At the Blanton Museum of Art in Austin, Texas; a new project is under way. Funded by art philanthropists Ernest and Sara Butler (a cool 5 millions was dropped) the art installation is set to open to the public in 2022.
Being built by Norwegian based architecture firm, Snøhetta, a sound garden is what is expected to become part of a revitalization mission. It will be set as an open space park, where listeners will stroll through.
What does this sound garden entail? For it’s first commission, a sound artist by the name of Bill Fontana (who started his passion in sound art back in the 50s and 60s) is tasked with traveling across the Bay Area region to record sounds. In his previous project, he had created the SoundScape park in Miami Beach, Florida.
One of Fontana’s goal is to capture the echolocation sounds of bats. Since the sound is not perceptible to the human ear, Fontana will be controlling the sound quality.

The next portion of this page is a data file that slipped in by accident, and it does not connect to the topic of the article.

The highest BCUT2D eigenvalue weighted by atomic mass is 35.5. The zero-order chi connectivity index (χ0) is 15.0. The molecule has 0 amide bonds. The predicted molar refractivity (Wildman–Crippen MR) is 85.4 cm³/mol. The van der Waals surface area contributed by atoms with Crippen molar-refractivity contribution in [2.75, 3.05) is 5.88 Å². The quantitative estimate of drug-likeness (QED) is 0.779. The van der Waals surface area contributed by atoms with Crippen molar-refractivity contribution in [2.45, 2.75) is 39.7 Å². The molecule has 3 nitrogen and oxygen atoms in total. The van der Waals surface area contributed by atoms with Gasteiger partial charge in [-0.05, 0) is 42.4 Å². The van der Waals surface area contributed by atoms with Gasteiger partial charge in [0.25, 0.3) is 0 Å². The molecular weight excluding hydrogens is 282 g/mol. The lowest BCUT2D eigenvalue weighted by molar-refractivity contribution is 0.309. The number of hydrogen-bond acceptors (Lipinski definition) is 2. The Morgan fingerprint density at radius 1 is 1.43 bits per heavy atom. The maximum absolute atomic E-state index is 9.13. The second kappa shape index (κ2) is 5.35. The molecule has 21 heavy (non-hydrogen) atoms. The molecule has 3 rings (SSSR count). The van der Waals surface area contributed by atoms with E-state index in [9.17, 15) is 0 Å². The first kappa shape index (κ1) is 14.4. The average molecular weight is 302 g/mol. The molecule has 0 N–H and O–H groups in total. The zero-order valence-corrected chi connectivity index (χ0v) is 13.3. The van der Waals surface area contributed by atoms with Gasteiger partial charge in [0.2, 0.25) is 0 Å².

The Butler Sound Gallery will be the first of its kind, only specializing in the art form of sounds. Fontana’s installation is expected to be displayed for two years and with the large endowment from the Butlers, there will be future sound commissions to come.
Sound art, also known as sound installation is nothing new. It goes back as far as 1913, where futurist Luigi Russolo invented sound machines to recreate the bang and clang of the industrial revolution.
Not long after that the Dadaists and Surrealists picked up on the medium, spawning such works as Marcel Duchamp’s Erratum Musical and John Cage’s 4’33.” With the advent of digital technology, sound art took a vast transformation; since the technology is there to make it more inventive and creative.
In my area of Denver, artist Jim Green installed grates into the sidewalk of the 16th street mall (a touristy hotspot) and placed recorded sounds underneath. What one hears is not exactly what you would think, since he collected a variety of sounds that range from a lion’s roar to ocean waves. It’s titled Soundwalk like sidewalk; get it?
Recently, Denver musician Divya Maus invented a geolocation software that allows people to listen to different sounds depending on where they are standing in a park. You could be listening to cows mooing under a tree or the music of grasshoppers while sitting on a bench.